Helsinki, Finland – August 12th, 2016
Letutšij (Летучий) and Ispolnitelnyi (Исполнительный) were part of an eight ship convoy — all “Leutenant Burakov” class — on their way from Helsinki to Moonsund, today known as Väinameri between mainland Estonia and the islands of Hiiumaa and Saaremaa. The convoy was supposed to lay mines in an operation which aimed to block fairways used by the Germans on the Northern Baltic Sea. Together with stormy weather and high wave action, both ships lost stability and capsized. The story of the ships and our report on the first dives to Ispolnitelnyi can be found from here.
2016 – The Wreck of Letutsij is Finally Found!
Two years ago we were able to identify the wreck of Ispolnitelnyi, and the story was published on the 12th December 2014 on the centenary of the sinking. Now, almost two years later, we were able locate and identify Ispolnitelnyis missing sister ship — Letutšij.
Based on the convoys route plan, the first challenge was to figure out if the convoy had been able to keep its course during the stormy weather — or — had the ships deviated from their planned course. One hint came from an old eyewitness account. When Letutšij sunk, the masts of the light German Imperial Navy cruiser Magdeburg had been visible. Magdeburg had run aground in a foggy whether near Osmussaar in late August 1914. We also knew, that Letutšij sunk an hour after Ispolnitelnyi.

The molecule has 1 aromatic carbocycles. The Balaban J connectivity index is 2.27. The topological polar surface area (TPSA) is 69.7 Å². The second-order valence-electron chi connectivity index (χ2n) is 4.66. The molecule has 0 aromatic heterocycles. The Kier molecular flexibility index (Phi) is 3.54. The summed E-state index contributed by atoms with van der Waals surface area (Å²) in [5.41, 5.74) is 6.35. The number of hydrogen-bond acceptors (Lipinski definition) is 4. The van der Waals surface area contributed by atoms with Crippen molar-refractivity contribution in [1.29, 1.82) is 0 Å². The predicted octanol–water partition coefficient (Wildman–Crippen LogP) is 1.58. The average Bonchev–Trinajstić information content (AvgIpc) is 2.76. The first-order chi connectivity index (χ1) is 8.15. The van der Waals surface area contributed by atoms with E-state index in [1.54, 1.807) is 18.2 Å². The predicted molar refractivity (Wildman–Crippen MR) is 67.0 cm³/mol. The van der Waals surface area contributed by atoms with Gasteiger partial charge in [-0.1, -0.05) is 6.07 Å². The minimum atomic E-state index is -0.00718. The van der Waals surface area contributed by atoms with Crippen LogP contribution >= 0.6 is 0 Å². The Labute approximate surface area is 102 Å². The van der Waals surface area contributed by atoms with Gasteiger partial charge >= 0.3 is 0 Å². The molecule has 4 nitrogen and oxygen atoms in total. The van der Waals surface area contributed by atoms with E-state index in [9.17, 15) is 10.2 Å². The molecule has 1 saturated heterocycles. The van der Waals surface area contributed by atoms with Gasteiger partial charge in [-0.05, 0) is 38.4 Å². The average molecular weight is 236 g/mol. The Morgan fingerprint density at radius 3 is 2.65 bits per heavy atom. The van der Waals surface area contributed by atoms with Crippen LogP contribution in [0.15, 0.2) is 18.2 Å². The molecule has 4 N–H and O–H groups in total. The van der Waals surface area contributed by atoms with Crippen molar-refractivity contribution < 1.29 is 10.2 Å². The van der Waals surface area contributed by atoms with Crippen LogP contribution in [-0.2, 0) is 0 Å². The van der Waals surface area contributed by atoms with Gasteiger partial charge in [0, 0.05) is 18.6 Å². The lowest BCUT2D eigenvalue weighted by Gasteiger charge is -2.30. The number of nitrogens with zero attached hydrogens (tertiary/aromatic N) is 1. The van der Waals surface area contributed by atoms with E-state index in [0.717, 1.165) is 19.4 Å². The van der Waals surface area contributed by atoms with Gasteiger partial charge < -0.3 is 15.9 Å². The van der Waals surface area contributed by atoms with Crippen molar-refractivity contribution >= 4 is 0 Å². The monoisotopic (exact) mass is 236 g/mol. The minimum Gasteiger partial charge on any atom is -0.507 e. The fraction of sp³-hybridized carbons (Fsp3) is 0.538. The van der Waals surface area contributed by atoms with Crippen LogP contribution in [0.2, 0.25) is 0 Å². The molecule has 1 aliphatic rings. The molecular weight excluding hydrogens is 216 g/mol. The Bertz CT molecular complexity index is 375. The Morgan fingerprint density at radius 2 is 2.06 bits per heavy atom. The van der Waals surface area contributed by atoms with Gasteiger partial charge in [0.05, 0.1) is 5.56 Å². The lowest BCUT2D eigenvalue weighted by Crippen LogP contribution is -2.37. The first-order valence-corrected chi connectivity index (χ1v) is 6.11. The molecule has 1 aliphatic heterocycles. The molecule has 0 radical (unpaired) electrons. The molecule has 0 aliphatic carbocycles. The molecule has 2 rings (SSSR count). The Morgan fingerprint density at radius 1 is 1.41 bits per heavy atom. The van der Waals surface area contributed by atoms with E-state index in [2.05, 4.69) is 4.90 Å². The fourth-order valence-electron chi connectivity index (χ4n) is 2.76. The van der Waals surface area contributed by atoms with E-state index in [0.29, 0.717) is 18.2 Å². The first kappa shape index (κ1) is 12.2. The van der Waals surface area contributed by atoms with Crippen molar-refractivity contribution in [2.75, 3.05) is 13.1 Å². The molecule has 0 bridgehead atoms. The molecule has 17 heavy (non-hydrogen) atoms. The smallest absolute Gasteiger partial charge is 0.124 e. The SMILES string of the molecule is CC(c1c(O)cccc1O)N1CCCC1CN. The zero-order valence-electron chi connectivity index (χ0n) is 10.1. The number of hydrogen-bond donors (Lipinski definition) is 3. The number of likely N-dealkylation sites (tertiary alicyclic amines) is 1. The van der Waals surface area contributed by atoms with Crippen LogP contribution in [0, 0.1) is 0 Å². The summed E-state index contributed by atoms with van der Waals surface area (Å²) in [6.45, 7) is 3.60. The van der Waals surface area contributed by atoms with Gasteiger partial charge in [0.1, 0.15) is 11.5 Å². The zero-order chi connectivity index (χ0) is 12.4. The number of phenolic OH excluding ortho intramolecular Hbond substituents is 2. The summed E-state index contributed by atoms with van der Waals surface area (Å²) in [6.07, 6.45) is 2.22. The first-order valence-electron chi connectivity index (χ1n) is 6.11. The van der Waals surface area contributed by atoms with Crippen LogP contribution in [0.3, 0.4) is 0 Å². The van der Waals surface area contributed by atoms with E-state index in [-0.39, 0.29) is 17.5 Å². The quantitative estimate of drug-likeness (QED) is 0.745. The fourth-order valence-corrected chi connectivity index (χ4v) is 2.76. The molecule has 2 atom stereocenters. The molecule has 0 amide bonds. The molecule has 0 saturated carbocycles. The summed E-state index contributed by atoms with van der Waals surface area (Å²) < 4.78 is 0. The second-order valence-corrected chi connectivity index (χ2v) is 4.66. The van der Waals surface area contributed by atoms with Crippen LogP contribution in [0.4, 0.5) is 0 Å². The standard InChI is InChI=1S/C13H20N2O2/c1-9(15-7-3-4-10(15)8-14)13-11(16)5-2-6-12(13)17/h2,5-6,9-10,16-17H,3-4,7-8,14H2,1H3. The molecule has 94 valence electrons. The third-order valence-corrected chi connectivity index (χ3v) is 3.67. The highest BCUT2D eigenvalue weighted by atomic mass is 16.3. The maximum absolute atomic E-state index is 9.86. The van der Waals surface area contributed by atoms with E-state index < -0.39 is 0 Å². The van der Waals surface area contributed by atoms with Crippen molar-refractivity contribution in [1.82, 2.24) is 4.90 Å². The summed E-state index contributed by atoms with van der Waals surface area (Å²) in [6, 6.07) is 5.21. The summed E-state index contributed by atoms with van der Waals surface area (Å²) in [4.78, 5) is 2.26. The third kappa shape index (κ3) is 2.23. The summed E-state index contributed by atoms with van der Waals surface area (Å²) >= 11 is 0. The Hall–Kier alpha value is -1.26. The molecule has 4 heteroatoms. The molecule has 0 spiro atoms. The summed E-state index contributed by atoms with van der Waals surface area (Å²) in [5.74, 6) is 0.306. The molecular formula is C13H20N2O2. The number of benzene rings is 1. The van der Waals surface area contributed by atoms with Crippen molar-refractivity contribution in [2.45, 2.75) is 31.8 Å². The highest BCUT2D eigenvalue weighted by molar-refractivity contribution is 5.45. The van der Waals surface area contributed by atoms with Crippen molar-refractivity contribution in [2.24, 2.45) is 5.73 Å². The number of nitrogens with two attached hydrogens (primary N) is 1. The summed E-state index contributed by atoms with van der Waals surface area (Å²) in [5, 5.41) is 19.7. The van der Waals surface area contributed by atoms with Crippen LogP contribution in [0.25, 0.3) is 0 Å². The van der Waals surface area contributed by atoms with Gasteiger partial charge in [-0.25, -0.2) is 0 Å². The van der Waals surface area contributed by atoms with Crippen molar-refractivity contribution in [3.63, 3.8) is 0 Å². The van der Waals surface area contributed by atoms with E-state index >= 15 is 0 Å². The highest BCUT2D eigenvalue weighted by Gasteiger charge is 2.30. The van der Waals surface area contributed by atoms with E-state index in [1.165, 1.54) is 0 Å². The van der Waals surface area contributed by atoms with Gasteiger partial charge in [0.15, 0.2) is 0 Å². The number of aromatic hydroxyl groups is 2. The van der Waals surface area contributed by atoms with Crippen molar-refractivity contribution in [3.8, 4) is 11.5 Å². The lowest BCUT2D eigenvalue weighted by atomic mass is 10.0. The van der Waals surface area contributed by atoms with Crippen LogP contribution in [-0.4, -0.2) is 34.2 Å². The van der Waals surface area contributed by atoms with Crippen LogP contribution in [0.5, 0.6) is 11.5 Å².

The wreck rests on the seabed in an upright, slightly vertical position. The stern is completely buried in clay. This phenomena is typical in the Baltic Sea and Gulf of Finland and quite often the wrecks can be deeply buried in the sediment. Based on the condition of the wreck, it seemed that trawling had not caused any major damage, and no trawl nets were present at the site. However, it seems likely that a trawl has at least once swept over the site. Nevertheless, the wreck is in a much better condition than her sister ship, Ispolnitelnyi.
Letutšij had a very light bridge structure which was typical for the Leutenant Burakov class. Over the time the bridge had collapsed, and only a pile of pipes remained. Near the area where the bridge used to stand we found the engine telegram, but no wheel. Maybe it is resting somewhere close by on the seabed. The torpedo launcher was intact in its place and well preserved. The identity of the wreck was confirmed by the French shipbuilders plate that was visible through an open deck hatch to the engine room.
The wreck site is a maritime grave and it has considerable historical significance. We wish that the wreck will remain untouched for the future generations and that divers would respect the site as the final resting place of the sailors who lost their lives in the incident.
Leutenant Burakov Class:
2014 Marked the Centenary of World War I
According to UNESCO, underwater cultural heritage from World War I has not yet been comprehensively researched despite the fact that it bears witness to one of the most important conflicts in recent history. This heritage is also highly threatened by metal recovery and treasure-hunting. Badewanne encourages all divers to exercise a sense of responsibility and to respect our common and unique submerged legacy, that is one-of-a-kind. We hope that all wreck sites, regardless of their age would remain untouched for the future generations.
More information about the World War I underwater cultural heritage can be found at UNESCO.
Media contacts & further information
Badewanne diving team is a non-profit organization representing a group of voluntary divers that have been documenting shipwrecks in the Gulf of Finland (known during WW II as “Badewanne”) for more than 20 years. We are a multitalented team with a broad skill set on underwater video, still photography, drawing & painting, 3D modelling, underwater engineering, marine biology and environmental sciences.
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